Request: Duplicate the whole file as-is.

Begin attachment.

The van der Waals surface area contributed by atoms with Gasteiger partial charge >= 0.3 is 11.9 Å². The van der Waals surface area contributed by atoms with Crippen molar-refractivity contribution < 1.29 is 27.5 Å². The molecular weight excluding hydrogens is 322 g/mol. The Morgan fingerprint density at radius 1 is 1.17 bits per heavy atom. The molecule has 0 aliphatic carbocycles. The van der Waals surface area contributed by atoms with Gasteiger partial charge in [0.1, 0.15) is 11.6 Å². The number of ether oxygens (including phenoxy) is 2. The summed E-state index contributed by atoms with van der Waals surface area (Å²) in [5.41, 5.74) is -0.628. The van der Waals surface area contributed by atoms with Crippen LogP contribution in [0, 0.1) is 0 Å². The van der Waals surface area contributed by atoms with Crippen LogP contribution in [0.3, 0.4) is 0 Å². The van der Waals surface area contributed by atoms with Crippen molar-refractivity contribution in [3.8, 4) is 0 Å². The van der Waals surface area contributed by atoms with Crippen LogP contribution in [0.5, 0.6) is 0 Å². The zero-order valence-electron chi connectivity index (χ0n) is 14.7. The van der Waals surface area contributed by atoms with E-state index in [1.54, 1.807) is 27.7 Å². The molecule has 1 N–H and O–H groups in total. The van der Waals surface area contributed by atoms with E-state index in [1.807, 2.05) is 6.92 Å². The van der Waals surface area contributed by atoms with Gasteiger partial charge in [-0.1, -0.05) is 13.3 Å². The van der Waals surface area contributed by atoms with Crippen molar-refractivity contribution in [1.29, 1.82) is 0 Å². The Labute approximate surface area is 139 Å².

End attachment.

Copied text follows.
The van der Waals surface area contributed by atoms with Gasteiger partial charge >= 0.3 is 11.9 Å². The van der Waals surface area contributed by atoms with Crippen molar-refractivity contribution < 1.29 is 27.5 Å². The molecular weight excluding hydrogens is 322 g/mol. The Morgan fingerprint density at radius 1 is 1.17 bits per heavy atom. The molecule has 0 aliphatic carbocycles. The van der Waals surface area contributed by atoms with Gasteiger partial charge in [0.1, 0.15) is 11.6 Å². The number of ether oxygens (including phenoxy) is 2. The summed E-state index contributed by atoms with van der Waals surface area (Å²) in [5.41, 5.74) is -0.628. The van der Waals surface area contributed by atoms with Crippen LogP contribution in [0, 0.1) is 0 Å². The van der Waals surface area contributed by atoms with Crippen LogP contribution in [0.3, 0.4) is 0 Å². The van der Waals surface area contributed by atoms with Crippen molar-refractivity contribution in [3.8, 4) is 0 Å². The van der Waals surface area contributed by atoms with Crippen LogP contribution in [0.5, 0.6) is 0 Å². The zero-order valence-electron chi connectivity index (χ0n) is 14.7. The van der Waals surface area contributed by atoms with E-state index in [1.54, 1.807) is 27.7 Å². The molecule has 1 N–H and O–H groups in total. The van der Waals surface area contributed by atoms with E-state index in [1.807, 2.05) is 6.92 Å². The van der Waals surface area contributed by atoms with Gasteiger partial charge in [-0.1, -0.05) is 13.3 Å². The van der Waals surface area contributed by atoms with Crippen molar-refractivity contribution in [1.29, 1.82) is 0 Å². The Labute approximate surface area is 139 Å².